AMD’s ‘Mendocino’ Chip Will Bring 10-Hour Battery Life To Cheap Laptops

At Computex 2022, AMD announced its new ‘Mendocino’ mobile APUs aimed at mainstream Windows laptops and Chromebooks. AMD has been on a launching spree this year, having announced its Ryzen 6000 ‘Rembrandt’ mobile processors at the 2022 Consumer Electronics Show as part of its plans to compete against Intel’s Alder Lake chips and Apple’s M1 line of ARM-based processors. The chips come with the new Zen 3+ CPU architecture and RDNA 2 integrated graphics built on TSMC’s 6nm node.

The company also showcased its Ryzen 7000 desktop processors at the event in Taiwan and is expected to release its ‘Dragon Range’ chips for enthusiast gaming laptops and ‘Phoenix’ for thin and light gaming notebooks next year. In addition to its CPU and APU lineups, AMD is expected to launch its new RDNA 3 GPUs later this year as successors to the current-gen Radeon RX 6000-series cards that were released in late 2020. The company also recently expanded its RX 6000 family with the launch of the 6950 XT, 6750 XT and 6650 XT earlier this month.

Related: AMD’s Phoenix APU Could Match Nvidia’s Mobile RTX 3060


The Mendocino APUs come with four Zen 2 cores and RDNA 2 graphics and are expected to power entry-level and mid-range laptops. They are anticipated to replace AMD’s Ryzen C-class processors, including the 3000C ‘Picasso’ and ‘Dali’ chips. According to AMD’s announcement, Mendocino will support LPDDR5 memory, but it isn’t immediately clear whether it will be dual-channel (64-bit) or quad-channel (128-bit) memory bus. While the latter would have been the default at the higher-end of the spectrum, it isn’t clear whether that will be the case as Mendocino is squarely targeted at the affordable segment.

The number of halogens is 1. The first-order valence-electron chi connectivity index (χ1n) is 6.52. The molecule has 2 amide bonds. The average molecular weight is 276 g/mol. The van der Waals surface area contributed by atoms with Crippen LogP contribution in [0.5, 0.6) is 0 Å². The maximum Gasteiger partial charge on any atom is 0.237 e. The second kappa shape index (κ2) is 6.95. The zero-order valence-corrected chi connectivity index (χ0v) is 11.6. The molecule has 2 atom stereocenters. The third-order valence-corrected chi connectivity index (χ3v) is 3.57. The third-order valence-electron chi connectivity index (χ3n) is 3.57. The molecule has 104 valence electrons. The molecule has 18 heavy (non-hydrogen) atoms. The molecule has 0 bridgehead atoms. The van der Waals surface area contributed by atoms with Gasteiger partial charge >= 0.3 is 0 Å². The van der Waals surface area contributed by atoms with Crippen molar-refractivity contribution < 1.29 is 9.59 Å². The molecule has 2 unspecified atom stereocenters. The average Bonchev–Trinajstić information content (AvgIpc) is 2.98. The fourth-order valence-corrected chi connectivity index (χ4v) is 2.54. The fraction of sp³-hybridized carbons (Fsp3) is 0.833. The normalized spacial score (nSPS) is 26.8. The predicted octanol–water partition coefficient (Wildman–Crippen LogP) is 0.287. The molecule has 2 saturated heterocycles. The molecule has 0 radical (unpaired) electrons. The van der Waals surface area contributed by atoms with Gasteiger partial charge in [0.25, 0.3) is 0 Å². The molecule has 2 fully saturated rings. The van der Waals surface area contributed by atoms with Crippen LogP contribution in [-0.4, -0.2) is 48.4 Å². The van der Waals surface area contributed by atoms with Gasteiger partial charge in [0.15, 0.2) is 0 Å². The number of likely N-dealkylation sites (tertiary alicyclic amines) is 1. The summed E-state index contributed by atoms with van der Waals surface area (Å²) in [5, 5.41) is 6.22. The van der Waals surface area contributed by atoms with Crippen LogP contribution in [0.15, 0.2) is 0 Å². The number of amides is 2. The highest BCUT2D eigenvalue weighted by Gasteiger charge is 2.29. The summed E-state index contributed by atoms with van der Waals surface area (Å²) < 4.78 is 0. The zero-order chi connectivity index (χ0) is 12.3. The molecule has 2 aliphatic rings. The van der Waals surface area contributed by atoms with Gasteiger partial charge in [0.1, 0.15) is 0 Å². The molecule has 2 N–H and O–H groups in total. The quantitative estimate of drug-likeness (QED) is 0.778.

The Mendocino chips will be pretty similar to the Van Gogh APUs which form the basis of the Steam Deck’s custom Aerith APU. However, while the Van Gogh is fabbed on TSMC’s 7nm node, the new chips are built using the company’s 6nm process. As expected, one of the main advantages of the newer manufacturing process will be power efficiency. According to AMD, the new chips will offer a minimum of 10 hours of battery life, depending on usage. However, given that Mendocino will power low-end laptops with smaller batteries, the overall battery life may not be anywhere near the amount promised by AMD.

AMD will release the Mendocino chips to OEMs in the fourth quarter of this year, which means consumers can expect some devices powered by these chips to hit the market in time for the holiday shopping season. Lenovo has already confirmed that it will release an IdeaPad 1 laptop with the new chip, and more OEMs are expected to follow suit in the coming weeks and months. However, much will depend on how well AMD’s Mendocino competes against Intel’s entry-level chips.


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Source: AMD